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I want to subtract a time-span from a date-time object using a 30-day month and ignoring leap years etc.

Date is 1983/5/1 13:0:0 (y/m/d-h:m:s)
Time span is 2/4/28-2:51:0 (y/m/d-h:m:s)

I can use DateTime and TimeSpan objects to do this, after converting years and months of the time-span to days (assuming a 30 day month and a ~364 day year).

new DateTime(1981,5,1,13,0,0).Subtract(new TimeSpan(878,13,51,0));

With this i get the result:

{12/4/1978 11:09:00 PM}

Above answer obviously doesn't ignore the factors i want ignored and gives me an accurate answer. But in this case that's not what i want so i wrote the below code.

public static CustomDateTime operator -(CustomDateTime DT1,CustomDateTime DT2)
    CustomDateTime retVal = new CustomDateTime();
        const int daysPerYear = 364.25;
        const int monthsPerYear = 12;
        const int daysPerMonth = 30;
        const int hoursPerDay = 24;
        const int minutesPerHour = 60;

        retVal.Minute = DT1.Minute - DT2.Minute;
        if (retVal.Minute < 0)
            retVal.Minute += minutesPerHour;
            DT1.Hour -= 1;
        retVal.Hour = DT1.Hour - DT2.Hour;
        if (retVal.Hour < 0)
            retVal.Hour += hoursPerDay;
            DT1.Day -= 1;
        retVal.Day = DT1.Day - DT2.Day;
        if (retVal.Day < 0)
            retVal.Day += daysPerMonth;
            DT1.Month -= 1;
        retVal.Month = DT1.Month - DT2.Month;
        if (retVal.Month < 0)
            retVal.Month += monthsPerYear;
            DT1.Year -= 1;
        retVal.Year = DT1.Year - DT2.Year;                
    catch (Exception ex) { }
    return retVal;

Then i get:


This is pretty close to what i'm after except i shouldn't get 0 for month and year should be 1980. Any kind of help is appreciated.

Just to make things clear again; in this context I have to use a 30-day month and ignore leap-years, different numbers of months, etc. Its a weird thing to do, i know. So I'm pretty much after a 'wrong answer' as opposed to the exact answer given by the managed classes.

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What do you mean, "if I do this manually"? – Kirk Woll Dec 24 '10 at 7:44
I believe it means "by hand, on paper". And I have no idea what he means by "native classes". – Amy Dec 24 '10 at 7:46
yes. subtract minutes(m1) from minutes(m2). if m1 < m2 then 60 to m1 and subtract 1 from hours, then subtract m2 from m1... just like i'd do it in paper. – Prabath Yapa Dec 24 '10 at 7:48
"assuming a 30 day month"? how can you assume that? – Simon Mourier Dec 24 '10 at 7:51
@yodaj007 and i meant the DateTime object in the .Net framework. Forgive me if my descriptions aren't technically correct. – Prabath Yapa Dec 24 '10 at 7:52

2 Answers 2

If you're estimating a month at 30 days, of course your math will be off. When you subtract 878 days from 5/1/1981, .Net is giving you the exact difference, not an estimate, and this difference accounts for leap years, if there are any. The error is not in the Subtract(...) method - it is in your own "manual" calculation.

DateTime dt = new DateTime(1981, 5, 1, 13, 0, 0);
TimeSpan t = new TimeSpan(878, 13, 51, 0);



dt.Ticks - t.Ticks

new DateTime(dt2)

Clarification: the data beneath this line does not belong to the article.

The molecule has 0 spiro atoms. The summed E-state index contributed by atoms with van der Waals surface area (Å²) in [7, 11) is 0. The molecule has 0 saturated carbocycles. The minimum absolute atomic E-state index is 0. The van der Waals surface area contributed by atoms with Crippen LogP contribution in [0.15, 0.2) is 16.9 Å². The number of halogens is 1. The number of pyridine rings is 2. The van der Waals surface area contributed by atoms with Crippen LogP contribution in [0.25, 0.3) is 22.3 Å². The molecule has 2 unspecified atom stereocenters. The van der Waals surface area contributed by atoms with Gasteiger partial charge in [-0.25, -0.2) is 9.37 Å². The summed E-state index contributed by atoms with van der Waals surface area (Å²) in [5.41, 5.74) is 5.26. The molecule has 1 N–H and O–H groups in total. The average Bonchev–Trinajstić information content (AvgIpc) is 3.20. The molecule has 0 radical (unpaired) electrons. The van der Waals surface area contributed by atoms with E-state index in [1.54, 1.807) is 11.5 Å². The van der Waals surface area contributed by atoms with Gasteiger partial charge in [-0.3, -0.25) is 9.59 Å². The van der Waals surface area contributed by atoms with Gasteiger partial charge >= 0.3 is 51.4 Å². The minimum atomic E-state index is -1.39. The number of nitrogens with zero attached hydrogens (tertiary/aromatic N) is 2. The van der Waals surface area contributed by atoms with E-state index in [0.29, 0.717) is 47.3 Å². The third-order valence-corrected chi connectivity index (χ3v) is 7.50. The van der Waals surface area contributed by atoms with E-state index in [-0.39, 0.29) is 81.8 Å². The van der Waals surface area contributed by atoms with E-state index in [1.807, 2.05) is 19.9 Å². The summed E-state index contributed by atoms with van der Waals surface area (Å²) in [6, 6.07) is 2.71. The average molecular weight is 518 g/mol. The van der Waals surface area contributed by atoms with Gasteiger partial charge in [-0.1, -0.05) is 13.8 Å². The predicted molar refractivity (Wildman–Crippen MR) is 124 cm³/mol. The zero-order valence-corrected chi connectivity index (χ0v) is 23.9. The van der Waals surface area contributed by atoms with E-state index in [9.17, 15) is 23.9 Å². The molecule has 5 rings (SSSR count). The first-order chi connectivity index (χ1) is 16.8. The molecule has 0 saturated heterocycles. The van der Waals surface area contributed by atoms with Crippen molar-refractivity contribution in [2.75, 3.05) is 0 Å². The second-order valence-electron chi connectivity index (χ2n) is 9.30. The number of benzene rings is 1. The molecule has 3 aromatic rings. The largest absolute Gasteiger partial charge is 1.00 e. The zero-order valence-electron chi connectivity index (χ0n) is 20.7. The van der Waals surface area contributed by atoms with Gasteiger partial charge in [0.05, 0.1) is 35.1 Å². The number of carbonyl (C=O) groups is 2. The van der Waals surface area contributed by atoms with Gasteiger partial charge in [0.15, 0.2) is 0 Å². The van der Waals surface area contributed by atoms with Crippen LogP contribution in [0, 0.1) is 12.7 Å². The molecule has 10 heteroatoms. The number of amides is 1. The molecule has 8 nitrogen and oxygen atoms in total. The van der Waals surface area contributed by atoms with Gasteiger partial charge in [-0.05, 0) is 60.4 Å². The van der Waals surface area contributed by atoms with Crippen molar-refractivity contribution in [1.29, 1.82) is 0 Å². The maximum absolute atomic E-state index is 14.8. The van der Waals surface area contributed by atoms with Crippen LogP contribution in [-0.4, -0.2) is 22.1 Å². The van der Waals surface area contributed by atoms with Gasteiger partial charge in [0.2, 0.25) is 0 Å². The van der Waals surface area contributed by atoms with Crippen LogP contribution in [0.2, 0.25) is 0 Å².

{12/4/1978 11:09:00 PM}
    Date: {12/4/1978 12:00:00 AM}
    Day: 4
    DayOfWeek: Monday
    DayOfYear: 338
    Hour: 23
    Kind: Unspecified
    Millisecond: 0
    Minute: 9
    Month: 12
    Second: 0
    Ticks: 624172577400000000
    TimeOfDay: {23:09:00}
    Year: 1978

These are the total ticks since the epoch. Do this math, then convert back into a datetime.

Also: correct your math. 878 days is 2 years and 148 days. 5/1/1981 is the 121st day of the year, so subtract 120 to get Jan 1, 1979. This leaves 28 days. Start counting backwards from the end of 1978, and you get very close to the .Net answer. Your own answer isn't anywhere close.

EDIT based on feedback

// zh-Hans is a chinese culture
CultureInfo ci = CultureInfo.GetCultureInfo("zh-Hans");
DateTime dt = new DateTime(1981, 5, 1, 13, 0, 0, ci.Calendar);
TimeSpan t = new TimeSpan(878, 13, 51, 0);

Please note that you are still subtracting 878 days. The length of a month would be irrelevant in that case based on the Julian calendar. You will probably need to find the correct culture code for your particular calendar, then try this. However, with this calendar, I still arrive at the same answer above.

Beyond doing this, I am unsure how else to do the math. If you can provide a link to how you are doing it by hand, I can help code it for you.


I understand now. Try this:

DateTime dt = new DateTime(1981, 5, 1, 13, 0, 0, ci.Calendar);

int years = 878 / 365;
int remainingDays = 878 % 365;
int months = remainingDays / 30;
remainingDays = remainingDays % 30;
TimeSpan t = new TimeSpan(years * 365 + months * 30 + remainingDays);
DateTime newdate = dt.Subtract(t);
share|improve this answer
What if i 'have to' estimate a 30 day month. How do i go about doing that? – Prabath Yapa Dec 24 '10 at 8:01
Why would you want to arrive at an (incorrect) estimate instead of the exact answer? – Amy Dec 24 '10 at 8:04
Because i'm using it in the context of eastern astrology. There's a particular calculation that uses a 30-day month. – Prabath Yapa Dec 24 '10 at 8:06
I see. I am updating my answer. Give me a moment. – Amy Dec 24 '10 at 8:08
See the updated answer. – Amy Dec 24 '10 at 8:21

You cannot assume a 30-day month. You are specifying that you want to subtract 878 days. The managed classes (I'm assuming you mean managed when you say native) are designed to factor in leap-years, different numbers of months, etc.

Using the managed classes will not give you a 0 for a month.

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